Last night, the US Cybersecurity and Infrastructure Security Agency (CISA) announced a task force dedicated to tracking the SolarWinds breach. The new Cyber Unified Coordination Group (UCG) consists of CISA, FBI and the Office of the Director of National Intelligence (ODNI) with support from the NSA. Given the seriousness of the breach, a three-week delay before creating the task force seems wasteful.
One of the tasks for the CSG will be in determining the size and impact of the attack. In its announcement, CISA states: “of the approximately 18,000 affected public and private sector customers of Solar Winds’ Orion product, a much smaller number have been compromised by follow-on activity on their systems. We have so far identified fewer than ten US government agencies that fall into this category, and are working to identify and notify the nongovernment entities who also may be impacted.”
The numbers affected may eventually be much lower than initially thought. However, it will take months for organisations to thoroughly clean their systems and data. That assumes, of course, that they can identify every intrusion and piece of malware. Given how effectively the attackers pivoted their attack from the entry point, that is a major challenge.
The FBI has been tasked with leading the effort to identify any victims of this attack.
The finger is still pointing at Russia
Despite attempts from some quarters of the US Government to blame China, the finger is still pointing at Russia. The press release states: “This work indicates that an Advanced Persistent Threat (APT) actor, likely Russian in origin, is responsible for most or all of the recently discovered, ongoing cyber compromises of both government and non-governmental networks.”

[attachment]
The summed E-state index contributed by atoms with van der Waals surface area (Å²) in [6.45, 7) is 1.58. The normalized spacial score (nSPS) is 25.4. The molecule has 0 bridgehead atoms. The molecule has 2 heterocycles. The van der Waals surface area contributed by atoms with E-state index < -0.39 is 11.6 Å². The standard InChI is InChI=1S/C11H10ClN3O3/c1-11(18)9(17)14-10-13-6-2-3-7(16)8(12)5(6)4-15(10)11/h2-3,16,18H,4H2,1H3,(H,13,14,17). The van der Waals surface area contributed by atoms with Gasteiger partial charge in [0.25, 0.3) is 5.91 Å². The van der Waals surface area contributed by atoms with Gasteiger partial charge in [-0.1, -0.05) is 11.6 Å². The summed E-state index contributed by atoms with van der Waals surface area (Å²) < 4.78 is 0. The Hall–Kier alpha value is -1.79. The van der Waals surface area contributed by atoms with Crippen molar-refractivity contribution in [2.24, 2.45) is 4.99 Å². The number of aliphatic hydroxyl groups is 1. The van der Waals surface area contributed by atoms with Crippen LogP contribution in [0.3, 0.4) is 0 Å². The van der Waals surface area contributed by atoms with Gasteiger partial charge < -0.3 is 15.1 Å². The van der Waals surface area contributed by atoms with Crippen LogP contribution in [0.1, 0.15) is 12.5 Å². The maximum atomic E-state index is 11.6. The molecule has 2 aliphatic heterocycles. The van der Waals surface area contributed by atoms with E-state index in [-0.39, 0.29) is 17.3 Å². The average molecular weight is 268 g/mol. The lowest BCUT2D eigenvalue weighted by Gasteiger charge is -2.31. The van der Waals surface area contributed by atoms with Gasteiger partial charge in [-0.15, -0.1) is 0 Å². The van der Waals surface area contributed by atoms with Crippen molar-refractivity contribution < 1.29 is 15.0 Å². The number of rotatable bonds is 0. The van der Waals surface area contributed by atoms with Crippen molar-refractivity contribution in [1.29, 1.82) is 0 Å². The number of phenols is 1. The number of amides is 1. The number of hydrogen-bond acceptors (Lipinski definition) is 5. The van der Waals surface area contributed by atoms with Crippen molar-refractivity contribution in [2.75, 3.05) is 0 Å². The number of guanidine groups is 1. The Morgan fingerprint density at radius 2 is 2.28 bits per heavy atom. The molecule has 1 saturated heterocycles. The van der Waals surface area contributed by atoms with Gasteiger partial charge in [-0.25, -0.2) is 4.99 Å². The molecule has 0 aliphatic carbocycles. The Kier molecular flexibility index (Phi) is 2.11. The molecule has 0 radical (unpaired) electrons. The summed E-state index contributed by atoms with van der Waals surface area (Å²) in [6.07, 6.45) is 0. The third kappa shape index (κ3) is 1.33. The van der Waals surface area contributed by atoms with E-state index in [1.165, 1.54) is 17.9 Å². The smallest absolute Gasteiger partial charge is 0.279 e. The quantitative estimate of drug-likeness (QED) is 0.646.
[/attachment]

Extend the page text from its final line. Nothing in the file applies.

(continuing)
The problem with attribution of this type of attack is that there is rarely a smoking gun. As has been seen in many attacks, not least the attack on German politicians two years ago, it is easy to make mistakes. However, given the amount of information now gathered by the task force and independent security companies, it would be a serious shock if it turns out not to be Russian in origin.
What will be of interest is exactly what the hackers were/are after. The current belief is intelligence data as confirmed by CISA: “At this time, we believe this was, and continues to be, an intelligence gathering effort. We are taking all necessary steps to understand the full scope of this campaign and respond accordingly.”
Whether this will help focus the search for those affected is yet to be seen. For example, without an idea of what type of intelligence was being targeted, the search net gets very large. Accessing Microsoft source code seems to be more researching new exploits compared to intelligence from government departments. That said, the scope of the affected companies speaks to a wide agenda which is what will make this harder to defeat.
Enterprise Times: What does this mean?
Creating a UCG to handle this situation should have been the first reaction. Leaving it three weeks means that there is now a wealth of duplicated effort and information to rationalise. It has also split the effort in tracking down those responsible and coming up with solutions.
That said, all the agencies involved have been putting out useful information about the attack. There are tools to detect known malware left behind and known indicators of compromise. If this new body can create a single site to track and remediate the attack’s impact, it will benefit a lot of people.
One thing that is certain is while most task forces have a defined goal and expected time to operate, this one will still be running years from now. The big question is, will it ever bring anyone to justice?